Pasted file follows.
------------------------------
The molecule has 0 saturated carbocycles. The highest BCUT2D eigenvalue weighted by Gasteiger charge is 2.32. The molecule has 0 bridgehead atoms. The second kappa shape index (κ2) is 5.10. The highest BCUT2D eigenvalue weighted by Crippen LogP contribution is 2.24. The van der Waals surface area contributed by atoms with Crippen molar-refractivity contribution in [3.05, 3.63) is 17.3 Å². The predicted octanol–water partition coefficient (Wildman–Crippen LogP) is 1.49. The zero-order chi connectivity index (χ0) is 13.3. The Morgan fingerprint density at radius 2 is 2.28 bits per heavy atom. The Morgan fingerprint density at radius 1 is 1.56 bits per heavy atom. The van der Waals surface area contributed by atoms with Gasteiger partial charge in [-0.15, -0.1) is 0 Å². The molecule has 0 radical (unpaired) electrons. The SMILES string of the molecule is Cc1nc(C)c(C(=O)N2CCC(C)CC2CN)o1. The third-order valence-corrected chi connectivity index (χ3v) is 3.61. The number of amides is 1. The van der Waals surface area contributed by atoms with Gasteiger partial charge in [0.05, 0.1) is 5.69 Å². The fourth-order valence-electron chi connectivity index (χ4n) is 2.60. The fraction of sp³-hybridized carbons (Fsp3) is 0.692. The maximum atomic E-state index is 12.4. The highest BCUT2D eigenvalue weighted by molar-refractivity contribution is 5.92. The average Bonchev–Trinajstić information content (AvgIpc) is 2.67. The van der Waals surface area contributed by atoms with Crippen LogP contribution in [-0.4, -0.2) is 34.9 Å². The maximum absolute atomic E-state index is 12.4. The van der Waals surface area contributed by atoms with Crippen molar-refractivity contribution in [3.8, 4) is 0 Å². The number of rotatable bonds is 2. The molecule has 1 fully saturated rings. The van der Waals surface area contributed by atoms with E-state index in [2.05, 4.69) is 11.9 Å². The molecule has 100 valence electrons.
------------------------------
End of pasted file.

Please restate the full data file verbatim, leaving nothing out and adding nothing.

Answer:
The molecule has 0 saturated carbocycles. The highest BCUT2D eigenvalue weighted by Gasteiger charge is 2.32. The molecule has 0 bridgehead atoms. The second kappa shape index (κ2) is 5.10. The highest BCUT2D eigenvalue weighted by Crippen LogP contribution is 2.24. The van der Waals surface area contributed by atoms with Crippen molar-refractivity contribution in [3.05, 3.63) is 17.3 Å². The predicted octanol–water partition coefficient (Wildman–Crippen LogP) is 1.49. The zero-order chi connectivity index (χ0) is 13.3. The Morgan fingerprint density at radius 2 is 2.28 bits per heavy atom. The Morgan fingerprint density at radius 1 is 1.56 bits per heavy atom. The van der Waals surface area contributed by atoms with Gasteiger partial charge in [-0.15, -0.1) is 0 Å². The molecule has 0 radical (unpaired) electrons. The SMILES string of the molecule is Cc1nc(C)c(C(=O)N2CCC(C)CC2CN)o1. The third-order valence-corrected chi connectivity index (χ3v) is 3.61. The number of amides is 1. The van der Waals surface area contributed by atoms with Gasteiger partial charge in [0.05, 0.1) is 5.69 Å². The fourth-order valence-electron chi connectivity index (χ4n) is 2.60. The fraction of sp³-hybridized carbons (Fsp3) is 0.692. The maximum atomic E-state index is 12.4. The highest BCUT2D eigenvalue weighted by molar-refractivity contribution is 5.92. The average Bonchev–Trinajstić information content (AvgIpc) is 2.67. The van der Waals surface area contributed by atoms with Crippen LogP contribution in [-0.4, -0.2) is 34.9 Å². The maximum absolute atomic E-state index is 12.4. The van der Waals surface area contributed by atoms with Crippen molar-refractivity contribution in [3.8, 4) is 0 Å². The number of rotatable bonds is 2. The molecule has 1 fully saturated rings. The van der Waals surface area contributed by atoms with E-state index in [2.05, 4.69) is 11.9 Å². The molecule has 100 valence electrons.